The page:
So today Jesus tackles the human problem of how we often want to limit, or withhold, our forgiveness. We often refer to this as the ‘Parable of the unforgiving (or unmerciful) servant.’

Firstly, as we listen to Jesus, we soon figure it’s not about how many times we might be expected to forgive. Whether it’s 77 times or 490 times, or whether Jesus is undoing the figure of revenge mentioned by Lamech in Genesis 4:27, it’s not really about the number. It’s not about keeping a tally of how many times you and I might need to forgive someone before we finally get to that magical number when we can stop forgiving someone. There should be no limit to our forgiveness.

To make the point it’s not really about numbers, Jesus uses an illustration with astronomical numbers which are almost impossible to comprehend.

For example, one of the king’s servants had amassed an impossible debt of 10,000 talents.

Now, since we don’t normally use a talent as a unit of currency in Australia, we need to translate this a little.

In this case it helps to understand in Jesus’ day, 1 day’s average wage for a worker was 1 denarius. 1 talent was worth 6,000 denarii. This means, 10,000 talents would be worth 60,000,000 days wages. Remembering most people only work for around 50 years (which equates to around 15,600 days if you worked a six-day working week), this meant this servant had amounted enough debt which would take almost 4,000 lifetimes to ever repay!

In other words, the debt is impossible to ever repay! Even if the king really were to sell the servant, his wife, and his children, the debt still couldn’t be repaid. He’s not just undeserving, but he’s been careless, irresponsible, and reckless to rack up such an impossible debt which could never be repaid.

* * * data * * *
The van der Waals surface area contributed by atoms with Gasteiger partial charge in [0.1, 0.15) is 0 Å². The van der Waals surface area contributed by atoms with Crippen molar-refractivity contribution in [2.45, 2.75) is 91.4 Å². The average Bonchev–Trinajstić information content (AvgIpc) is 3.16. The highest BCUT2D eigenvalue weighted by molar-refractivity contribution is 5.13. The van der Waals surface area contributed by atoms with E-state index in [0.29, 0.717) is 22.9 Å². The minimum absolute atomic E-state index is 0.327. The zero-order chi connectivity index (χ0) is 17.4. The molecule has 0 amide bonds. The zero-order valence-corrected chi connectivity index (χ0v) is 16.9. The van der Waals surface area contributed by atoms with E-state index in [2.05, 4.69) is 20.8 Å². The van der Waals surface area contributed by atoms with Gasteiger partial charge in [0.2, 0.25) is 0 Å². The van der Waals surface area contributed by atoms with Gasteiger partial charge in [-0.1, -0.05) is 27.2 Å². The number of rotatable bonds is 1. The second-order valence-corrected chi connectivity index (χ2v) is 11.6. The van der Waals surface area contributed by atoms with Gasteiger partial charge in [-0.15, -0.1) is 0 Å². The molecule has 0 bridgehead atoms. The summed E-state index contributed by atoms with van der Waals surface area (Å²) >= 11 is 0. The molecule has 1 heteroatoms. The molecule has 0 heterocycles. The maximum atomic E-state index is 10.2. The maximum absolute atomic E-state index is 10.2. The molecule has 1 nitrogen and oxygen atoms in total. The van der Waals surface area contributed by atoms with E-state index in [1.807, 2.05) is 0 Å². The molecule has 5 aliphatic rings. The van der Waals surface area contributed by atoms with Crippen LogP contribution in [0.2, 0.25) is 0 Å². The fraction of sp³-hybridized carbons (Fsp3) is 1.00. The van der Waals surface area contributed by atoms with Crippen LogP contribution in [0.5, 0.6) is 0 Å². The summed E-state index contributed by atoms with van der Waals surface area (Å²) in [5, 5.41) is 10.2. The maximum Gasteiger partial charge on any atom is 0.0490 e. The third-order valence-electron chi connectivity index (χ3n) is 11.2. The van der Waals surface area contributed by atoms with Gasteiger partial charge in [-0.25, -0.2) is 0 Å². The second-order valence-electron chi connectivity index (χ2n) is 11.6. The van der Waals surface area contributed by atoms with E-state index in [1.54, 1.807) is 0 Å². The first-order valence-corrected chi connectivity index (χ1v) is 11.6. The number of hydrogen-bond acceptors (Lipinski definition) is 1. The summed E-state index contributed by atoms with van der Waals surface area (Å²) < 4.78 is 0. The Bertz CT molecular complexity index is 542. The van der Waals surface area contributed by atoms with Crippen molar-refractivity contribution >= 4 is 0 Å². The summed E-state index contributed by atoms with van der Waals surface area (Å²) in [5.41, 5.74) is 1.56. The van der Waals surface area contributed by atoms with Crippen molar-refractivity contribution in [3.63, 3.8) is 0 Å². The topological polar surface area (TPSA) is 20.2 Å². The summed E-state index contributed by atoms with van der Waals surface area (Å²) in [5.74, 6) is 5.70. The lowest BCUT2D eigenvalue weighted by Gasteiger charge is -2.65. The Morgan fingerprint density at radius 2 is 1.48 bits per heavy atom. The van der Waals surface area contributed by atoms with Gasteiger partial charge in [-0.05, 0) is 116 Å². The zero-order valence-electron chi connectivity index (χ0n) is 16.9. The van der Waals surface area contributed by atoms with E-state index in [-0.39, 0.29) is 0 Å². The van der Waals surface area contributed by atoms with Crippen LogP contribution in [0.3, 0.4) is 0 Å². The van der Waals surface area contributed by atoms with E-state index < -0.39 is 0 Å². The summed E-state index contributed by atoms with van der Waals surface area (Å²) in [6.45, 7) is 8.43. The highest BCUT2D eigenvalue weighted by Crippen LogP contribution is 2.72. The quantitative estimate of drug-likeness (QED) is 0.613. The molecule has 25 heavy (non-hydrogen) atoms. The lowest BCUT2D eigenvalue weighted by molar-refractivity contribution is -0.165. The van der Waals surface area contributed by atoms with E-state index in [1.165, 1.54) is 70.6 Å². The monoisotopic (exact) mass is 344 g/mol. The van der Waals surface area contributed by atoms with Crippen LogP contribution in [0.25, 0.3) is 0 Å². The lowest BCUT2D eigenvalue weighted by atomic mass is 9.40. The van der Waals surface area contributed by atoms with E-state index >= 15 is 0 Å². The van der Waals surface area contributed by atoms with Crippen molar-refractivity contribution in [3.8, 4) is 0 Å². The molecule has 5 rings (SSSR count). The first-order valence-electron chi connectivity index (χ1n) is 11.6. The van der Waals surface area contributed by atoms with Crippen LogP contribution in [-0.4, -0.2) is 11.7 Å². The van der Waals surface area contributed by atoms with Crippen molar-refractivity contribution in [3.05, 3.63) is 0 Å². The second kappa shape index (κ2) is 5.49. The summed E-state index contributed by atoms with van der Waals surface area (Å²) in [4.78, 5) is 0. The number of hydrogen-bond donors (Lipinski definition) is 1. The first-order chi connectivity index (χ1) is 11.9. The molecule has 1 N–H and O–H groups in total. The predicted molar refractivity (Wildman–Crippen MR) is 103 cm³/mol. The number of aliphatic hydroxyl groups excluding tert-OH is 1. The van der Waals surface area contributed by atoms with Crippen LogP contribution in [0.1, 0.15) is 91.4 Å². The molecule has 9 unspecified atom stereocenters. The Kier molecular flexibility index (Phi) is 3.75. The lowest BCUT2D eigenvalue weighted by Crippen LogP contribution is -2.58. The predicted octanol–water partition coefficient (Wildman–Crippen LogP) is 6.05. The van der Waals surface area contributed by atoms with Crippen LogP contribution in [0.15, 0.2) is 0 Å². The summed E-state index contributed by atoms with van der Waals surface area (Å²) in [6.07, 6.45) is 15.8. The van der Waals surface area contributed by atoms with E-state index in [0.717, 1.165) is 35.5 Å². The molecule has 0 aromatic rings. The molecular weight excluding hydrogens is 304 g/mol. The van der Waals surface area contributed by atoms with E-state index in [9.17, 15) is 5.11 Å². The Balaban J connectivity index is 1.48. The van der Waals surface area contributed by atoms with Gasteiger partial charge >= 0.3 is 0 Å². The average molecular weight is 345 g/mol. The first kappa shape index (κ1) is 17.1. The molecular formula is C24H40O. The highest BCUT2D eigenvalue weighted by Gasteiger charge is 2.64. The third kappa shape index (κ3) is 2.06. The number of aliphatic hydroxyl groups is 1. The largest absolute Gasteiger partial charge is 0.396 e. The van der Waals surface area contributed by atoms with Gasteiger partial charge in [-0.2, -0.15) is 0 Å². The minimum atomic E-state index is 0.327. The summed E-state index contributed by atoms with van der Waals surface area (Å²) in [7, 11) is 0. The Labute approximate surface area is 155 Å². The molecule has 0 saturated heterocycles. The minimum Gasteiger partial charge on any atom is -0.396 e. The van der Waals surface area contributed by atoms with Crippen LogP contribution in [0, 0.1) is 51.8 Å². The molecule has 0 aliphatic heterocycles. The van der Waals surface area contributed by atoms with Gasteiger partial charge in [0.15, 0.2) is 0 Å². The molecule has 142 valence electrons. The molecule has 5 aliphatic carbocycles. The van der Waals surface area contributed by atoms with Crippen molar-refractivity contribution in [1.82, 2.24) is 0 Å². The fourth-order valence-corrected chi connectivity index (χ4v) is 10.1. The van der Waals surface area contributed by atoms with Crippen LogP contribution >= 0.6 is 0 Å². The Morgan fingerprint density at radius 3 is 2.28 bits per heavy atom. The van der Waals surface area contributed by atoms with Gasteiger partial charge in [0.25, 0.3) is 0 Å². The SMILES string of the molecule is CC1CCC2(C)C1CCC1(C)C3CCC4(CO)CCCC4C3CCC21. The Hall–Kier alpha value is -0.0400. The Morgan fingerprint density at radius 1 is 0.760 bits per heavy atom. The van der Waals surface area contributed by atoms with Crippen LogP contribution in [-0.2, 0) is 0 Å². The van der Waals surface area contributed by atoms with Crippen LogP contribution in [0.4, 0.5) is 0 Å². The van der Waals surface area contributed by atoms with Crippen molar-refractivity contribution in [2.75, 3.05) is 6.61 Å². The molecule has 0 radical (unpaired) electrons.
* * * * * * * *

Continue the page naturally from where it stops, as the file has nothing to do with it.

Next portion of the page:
In desperation he asks the king for patience so he could repay the debt. Remembering the impossibility of repaying this ridiculous financial debt, the request for patience would seem futile and pointless.

Note, there’s no hint of sorrow over the huge debt. No repentance. No change of heart, which becomes even more obvious later. There’s absolutely no reasonable reason the king should do anything except let the servant receive what he deserves for this prodigal debt.

Therefore, when the king forgives and wipes clean the impossible debt, this seems extremely bizarre. The king cancels the servant’s debt for no reason except for his own compassion. The king is compassionate and gracious, slow to get angry and abounding in steadfast love and faithfulness. There are also no strings attached to this extraordinary act of forgiven debt.

So, it seems this reckless and irresponsible servant gets off scott free! He now has no debt and is free to start again. You’d think this would be a life-changing day for him!